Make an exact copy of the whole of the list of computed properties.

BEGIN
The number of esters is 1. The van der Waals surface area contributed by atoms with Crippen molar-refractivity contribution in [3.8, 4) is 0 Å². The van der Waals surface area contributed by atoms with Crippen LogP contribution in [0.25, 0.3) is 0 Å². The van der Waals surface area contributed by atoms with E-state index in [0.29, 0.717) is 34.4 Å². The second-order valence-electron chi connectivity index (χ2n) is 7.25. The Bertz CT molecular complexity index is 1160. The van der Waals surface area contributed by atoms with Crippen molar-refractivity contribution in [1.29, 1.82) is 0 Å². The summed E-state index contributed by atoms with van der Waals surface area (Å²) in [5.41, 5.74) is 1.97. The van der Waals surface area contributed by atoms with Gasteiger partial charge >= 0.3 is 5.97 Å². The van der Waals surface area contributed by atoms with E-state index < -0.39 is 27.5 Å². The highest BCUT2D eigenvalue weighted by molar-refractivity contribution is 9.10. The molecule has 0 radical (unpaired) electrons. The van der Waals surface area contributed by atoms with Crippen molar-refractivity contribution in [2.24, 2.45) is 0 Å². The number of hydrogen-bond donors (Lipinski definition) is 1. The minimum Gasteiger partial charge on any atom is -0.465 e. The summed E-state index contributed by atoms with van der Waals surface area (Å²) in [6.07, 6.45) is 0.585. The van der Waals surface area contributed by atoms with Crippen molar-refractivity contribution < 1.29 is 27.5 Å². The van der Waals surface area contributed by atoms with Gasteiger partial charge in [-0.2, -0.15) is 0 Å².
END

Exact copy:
The number of esters is 1. The van der Waals surface area contributed by atoms with Crippen molar-refractivity contribution in [3.8, 4) is 0 Å². The van der Waals surface area contributed by atoms with Crippen LogP contribution in [0.25, 0.3) is 0 Å². The van der Waals surface area contributed by atoms with E-state index in [0.29, 0.717) is 34.4 Å². The second-order valence-electron chi connectivity index (χ2n) is 7.25. The Bertz CT molecular complexity index is 1160. The van der Waals surface area contributed by atoms with Crippen molar-refractivity contribution in [1.29, 1.82) is 0 Å². The summed E-state index contributed by atoms with van der Waals surface area (Å²) in [5.41, 5.74) is 1.97. The van der Waals surface area contributed by atoms with Gasteiger partial charge >= 0.3 is 5.97 Å². The van der Waals surface area contributed by atoms with E-state index < -0.39 is 27.5 Å². The highest BCUT2D eigenvalue weighted by molar-refractivity contribution is 9.10. The molecule has 0 radical (unpaired) electrons. The van der Waals surface area contributed by atoms with Crippen molar-refractivity contribution in [2.24, 2.45) is 0 Å². The number of hydrogen-bond donors (Lipinski definition) is 1. The minimum Gasteiger partial charge on any atom is -0.465 e. The summed E-state index contributed by atoms with van der Waals surface area (Å²) in [6.07, 6.45) is 0.585. The van der Waals surface area contributed by atoms with Crippen molar-refractivity contribution < 1.29 is 27.5 Å². The van der Waals surface area contributed by atoms with Gasteiger partial charge in [-0.2, -0.15) is 0 Å².